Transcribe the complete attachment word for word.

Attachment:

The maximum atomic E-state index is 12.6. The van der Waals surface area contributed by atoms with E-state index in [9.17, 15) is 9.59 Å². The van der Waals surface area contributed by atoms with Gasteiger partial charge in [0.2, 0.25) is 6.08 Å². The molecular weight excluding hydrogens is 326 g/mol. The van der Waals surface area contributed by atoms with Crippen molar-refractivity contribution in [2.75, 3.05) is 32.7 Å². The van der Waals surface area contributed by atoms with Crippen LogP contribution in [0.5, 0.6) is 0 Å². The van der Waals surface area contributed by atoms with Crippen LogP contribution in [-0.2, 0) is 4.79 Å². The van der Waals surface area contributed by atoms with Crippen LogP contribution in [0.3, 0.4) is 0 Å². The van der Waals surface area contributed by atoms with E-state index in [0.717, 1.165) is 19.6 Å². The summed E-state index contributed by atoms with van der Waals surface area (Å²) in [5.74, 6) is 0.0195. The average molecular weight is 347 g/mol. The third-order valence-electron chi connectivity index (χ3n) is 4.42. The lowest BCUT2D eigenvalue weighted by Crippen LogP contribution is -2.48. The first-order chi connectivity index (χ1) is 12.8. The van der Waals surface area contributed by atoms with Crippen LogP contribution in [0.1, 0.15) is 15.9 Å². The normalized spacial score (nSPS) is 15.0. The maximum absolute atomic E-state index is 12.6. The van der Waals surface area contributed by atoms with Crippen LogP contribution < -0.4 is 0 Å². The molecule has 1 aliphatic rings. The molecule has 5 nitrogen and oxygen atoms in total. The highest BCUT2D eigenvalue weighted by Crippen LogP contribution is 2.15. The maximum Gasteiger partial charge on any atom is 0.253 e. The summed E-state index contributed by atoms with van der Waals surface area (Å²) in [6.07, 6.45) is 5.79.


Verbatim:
The maximum atomic E-state index is 12.6. The van der Waals surface area contributed by atoms with E-state index in [9.17, 15) is 9.59 Å². The van der Waals surface area contributed by atoms with Gasteiger partial charge in [0.2, 0.25) is 6.08 Å². The molecular weight excluding hydrogens is 326 g/mol. The van der Waals surface area contributed by atoms with Crippen molar-refractivity contribution in [2.75, 3.05) is 32.7 Å². The van der Waals surface area contributed by atoms with Crippen LogP contribution in [0.5, 0.6) is 0 Å². The van der Waals surface area contributed by atoms with Crippen LogP contribution in [-0.2, 0) is 4.79 Å². The van der Waals surface area contributed by atoms with Crippen LogP contribution in [0.3, 0.4) is 0 Å². The van der Waals surface area contributed by atoms with E-state index in [0.717, 1.165) is 19.6 Å². The summed E-state index contributed by atoms with van der Waals surface area (Å²) in [5.74, 6) is 0.0195. The average molecular weight is 347 g/mol. The third-order valence-electron chi connectivity index (χ3n) is 4.42. The lowest BCUT2D eigenvalue weighted by Crippen LogP contribution is -2.48. The first-order chi connectivity index (χ1) is 12.8. The van der Waals surface area contributed by atoms with Crippen LogP contribution in [0.1, 0.15) is 15.9 Å². The normalized spacial score (nSPS) is 15.0. The maximum absolute atomic E-state index is 12.6. The van der Waals surface area contributed by atoms with Crippen LogP contribution < -0.4 is 0 Å². The molecule has 1 aliphatic rings. The molecule has 5 nitrogen and oxygen atoms in total. The highest BCUT2D eigenvalue weighted by Crippen LogP contribution is 2.15. The maximum Gasteiger partial charge on any atom is 0.253 e. The summed E-state index contributed by atoms with van der Waals surface area (Å²) in [6.07, 6.45) is 5.79.